This post is designed to give you a quick guide on how to make sure you’re using APA formatting properly. It will cover the two main elements to consider when using APA-style referencing in your psychology papers: in-text citations and the references list.
When it comes to citations, I think the why is just as important as the how. So I am intent on making sure all IB Psychology students know why it’s important to use proper citations.
Why use citations?
If you write something without a citation, you are saying to your reader “this is what I know and it’s come from my own brain.” That’s fine as long as it’s true. However, if you’ve used other people’s work and you don’t acknowledge this with proper referencing then you’re now plagiarising. You’re saying that what you’re written are your own ideas. But this isn’t true. It’s plagiarism because you’ve taken someone else’s hard work and you’re trying to pass it off as your own. This is why you must use references.
- IA: Final Submission Guidelines
- EE Tips for Completing the Reflections (RPPF Form)
- How to write the perfect EE question
Author and date are the two key components of an in-text citation using APA formatting (“APA 6th Referencing Style Guide”, 2020). If a person’s name is not include, use the title of the article like I’ve just done. Here’s how to use in-text citations:
- One Author: (Dixon, 2017)
- Two Authors: (Dixon and Kato, 2018)
- Three or More Authors: (Dixon et al., 2019)
*et al. means “and others.”
Example: It is a global trend that eating disorders are on the rise (Lyons, 2017). Could the increased access to media be a reason for this? Numerous studies have investigated the link between media exposure and risk factors for developing eating disorders (Calado et al., 2011). One of these risk factors is body dissatisfaction, which means to be unhappy about one’s body.
The above examples are parenthesis citations. Another way of doing it is to include the researcher’s name in your paragraph.
Example: Lyons (2017) summarizes evidence showing that it is a global trend that eating disorders are on the rise. Could the increased access to media be a reason for this? Calado et al. (2011) is one of many studies that have investigated the link between media exposure and risk factors for developing eating disorders. One of these risk factors is body dissatisfaction, which means to be unhappy about one’s body.
Having a proper references list (also called “Works Cited” in MLA formatting) is important for your in-text citations. This post won’t go into the nuts and bolts of how to create a reference list for two reasons: (1) there are plenty of other sites that do this if you want to learn, and (2) there are online reference list generators you can use. Make sure you select “APA” as the referencing style.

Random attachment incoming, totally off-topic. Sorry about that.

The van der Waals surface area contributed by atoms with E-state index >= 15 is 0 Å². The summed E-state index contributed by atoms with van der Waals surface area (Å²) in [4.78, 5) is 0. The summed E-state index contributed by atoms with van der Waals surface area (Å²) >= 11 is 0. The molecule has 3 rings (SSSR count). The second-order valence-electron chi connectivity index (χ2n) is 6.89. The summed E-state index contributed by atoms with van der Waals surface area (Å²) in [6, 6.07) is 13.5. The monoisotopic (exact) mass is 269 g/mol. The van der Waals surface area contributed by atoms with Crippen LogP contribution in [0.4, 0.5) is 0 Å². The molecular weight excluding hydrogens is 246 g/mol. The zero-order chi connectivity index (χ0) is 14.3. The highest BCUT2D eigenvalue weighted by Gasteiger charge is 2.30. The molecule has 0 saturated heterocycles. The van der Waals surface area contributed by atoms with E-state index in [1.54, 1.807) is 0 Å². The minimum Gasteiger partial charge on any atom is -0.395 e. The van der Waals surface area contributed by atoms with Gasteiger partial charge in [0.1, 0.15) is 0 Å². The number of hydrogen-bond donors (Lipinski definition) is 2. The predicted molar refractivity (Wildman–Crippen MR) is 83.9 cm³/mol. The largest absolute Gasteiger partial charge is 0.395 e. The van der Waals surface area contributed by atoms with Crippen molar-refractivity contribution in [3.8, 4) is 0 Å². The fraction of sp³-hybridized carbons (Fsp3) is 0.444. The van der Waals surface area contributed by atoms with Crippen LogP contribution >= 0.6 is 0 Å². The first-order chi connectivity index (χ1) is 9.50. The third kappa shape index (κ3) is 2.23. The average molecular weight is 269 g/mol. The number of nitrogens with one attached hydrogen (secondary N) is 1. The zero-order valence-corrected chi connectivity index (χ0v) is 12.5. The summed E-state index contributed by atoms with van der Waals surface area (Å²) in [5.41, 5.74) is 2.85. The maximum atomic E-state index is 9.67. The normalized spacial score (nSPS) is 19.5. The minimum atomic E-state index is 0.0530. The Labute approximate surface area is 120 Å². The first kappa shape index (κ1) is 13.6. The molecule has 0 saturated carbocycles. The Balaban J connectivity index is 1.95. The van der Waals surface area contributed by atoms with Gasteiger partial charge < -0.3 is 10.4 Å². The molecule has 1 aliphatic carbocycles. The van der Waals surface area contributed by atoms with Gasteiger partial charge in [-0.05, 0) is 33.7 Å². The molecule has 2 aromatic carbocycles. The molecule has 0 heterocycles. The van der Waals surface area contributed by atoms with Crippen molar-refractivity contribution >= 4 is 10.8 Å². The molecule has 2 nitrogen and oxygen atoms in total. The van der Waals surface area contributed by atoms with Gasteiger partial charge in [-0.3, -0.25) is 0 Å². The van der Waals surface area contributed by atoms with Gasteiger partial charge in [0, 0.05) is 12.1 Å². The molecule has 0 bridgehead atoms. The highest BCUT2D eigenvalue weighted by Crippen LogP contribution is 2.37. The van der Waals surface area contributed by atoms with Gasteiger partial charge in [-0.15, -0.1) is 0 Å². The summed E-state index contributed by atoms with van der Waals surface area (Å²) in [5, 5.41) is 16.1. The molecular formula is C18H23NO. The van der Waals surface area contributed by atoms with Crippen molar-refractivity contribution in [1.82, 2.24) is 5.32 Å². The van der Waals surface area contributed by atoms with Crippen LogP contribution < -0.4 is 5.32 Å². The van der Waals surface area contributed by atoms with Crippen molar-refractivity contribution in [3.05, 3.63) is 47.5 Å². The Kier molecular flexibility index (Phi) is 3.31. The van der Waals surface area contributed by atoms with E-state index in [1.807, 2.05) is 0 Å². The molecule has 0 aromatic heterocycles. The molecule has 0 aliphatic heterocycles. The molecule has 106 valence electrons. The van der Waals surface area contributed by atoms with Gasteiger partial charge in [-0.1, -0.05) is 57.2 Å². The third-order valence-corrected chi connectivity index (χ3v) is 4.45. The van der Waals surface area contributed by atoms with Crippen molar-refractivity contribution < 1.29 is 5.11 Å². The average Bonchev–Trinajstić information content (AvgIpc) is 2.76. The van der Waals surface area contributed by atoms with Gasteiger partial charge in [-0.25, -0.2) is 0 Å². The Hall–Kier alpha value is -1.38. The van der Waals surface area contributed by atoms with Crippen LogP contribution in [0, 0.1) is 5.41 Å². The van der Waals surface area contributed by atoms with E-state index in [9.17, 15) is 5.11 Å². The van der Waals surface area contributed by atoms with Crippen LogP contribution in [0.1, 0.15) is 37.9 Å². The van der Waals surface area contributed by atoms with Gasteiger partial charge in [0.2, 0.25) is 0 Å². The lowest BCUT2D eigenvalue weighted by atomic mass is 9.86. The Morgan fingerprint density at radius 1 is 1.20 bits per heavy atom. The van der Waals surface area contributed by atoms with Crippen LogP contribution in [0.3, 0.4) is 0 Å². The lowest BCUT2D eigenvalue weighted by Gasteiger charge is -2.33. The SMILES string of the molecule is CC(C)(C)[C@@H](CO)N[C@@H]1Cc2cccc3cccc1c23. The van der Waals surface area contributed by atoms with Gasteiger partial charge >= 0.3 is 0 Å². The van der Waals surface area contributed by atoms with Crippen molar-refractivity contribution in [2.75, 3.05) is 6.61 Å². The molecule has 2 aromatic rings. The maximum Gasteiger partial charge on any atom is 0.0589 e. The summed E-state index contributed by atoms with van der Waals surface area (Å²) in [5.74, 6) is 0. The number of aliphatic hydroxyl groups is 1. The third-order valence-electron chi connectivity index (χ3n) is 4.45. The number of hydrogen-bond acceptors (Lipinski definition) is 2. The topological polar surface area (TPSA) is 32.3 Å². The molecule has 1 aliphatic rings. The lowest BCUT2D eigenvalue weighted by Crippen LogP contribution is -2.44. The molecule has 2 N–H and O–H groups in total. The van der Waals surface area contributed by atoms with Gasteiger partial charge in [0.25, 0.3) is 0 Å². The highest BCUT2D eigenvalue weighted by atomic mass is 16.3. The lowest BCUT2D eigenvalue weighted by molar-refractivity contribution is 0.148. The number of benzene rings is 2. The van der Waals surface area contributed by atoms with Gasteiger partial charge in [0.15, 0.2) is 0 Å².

Online Reference Generators:
A note on journal articles: If you’re using google scholar and/or finding online journal articles, keep an eye out for the button to click to generate a citation. This can save you lots of time.
Students can use any referencing format for their IA or EE as long as it’s applied consistently. You can read more about comparisons between APA and MLA here.
Many students want to use footnotes for referencing. However, if you’re using APA you should not use footnotes for citations. But there is one reason for including footnotes in APA style referencing – when you want to “…provide additional content that supplements the text (e.g., to briefly acknowledge a tangential idea that is nevertheless important to the discussion ….” (Hume-Pratuch, 2014). Keep in mind that you should only use a footnote if it’s really necessary. You can see the example from an EE below where the student wanted to add a definition of an instrument (a dynamometer) which isn’t commonly known but putting it in the body of the report would disrupt the flow of the explanation.
- APA’s basic principles of citations
- AUT’s online guide to APA style referencing
- AUT’s YouTube series on APA formatting
- How to cite secondary sources (“as cited in” material)
- How to cite images – apa.org
- More about APA footnotes and endnotes
Wouldn’t it be the height of irony if I got my citations wrong in this post! (These were created using EasyBib).
“APA 7th Referencing Style Guide: Referencing & APA Style.” Library Guides, 2020, aut.ac.nz.libguides.com/APA7th.
Calado, María & María, Lameiras & Sepulveda, Ana & Castro, Yolanda & Carrera-Fernández, María Victoria. (2011). The Association Between Exposure to Mass Media and Body Dissatisfaction Among Spanish Adolescents. Women’s health issues : official publication of the Jacobs Institute of Women’s Health. 21. 390-9. 10.1016/j.whi.2011.02.013.
Hume-Pratuch, Jeff. “Footnotes for Source Citations in APA Style?” APA Style 6th Edition Blog, 2014, blog.apastyle.org/apastyle/2014/02/footnotes-for-source-citations-in-apa-style.html.
Lyons, Libby. “Eating Disorders Are on the Rise All Around the World: An Overview.” Eating Disorder Hope, 10 June 2019, www.eatingdisorderhope.com/blog/eating-disorders-world-overview.
Plagiarism. (2020). Retrieved November 30, 2020, from https://www.dictionary.com/browse/plagiarism?s=t
If there’s something not included here, you will be able to read more on the APA’s website about APA referencing.
Travis Dixon is an IB Psychology teacher, author, workshop leader, examiner and IA moderator.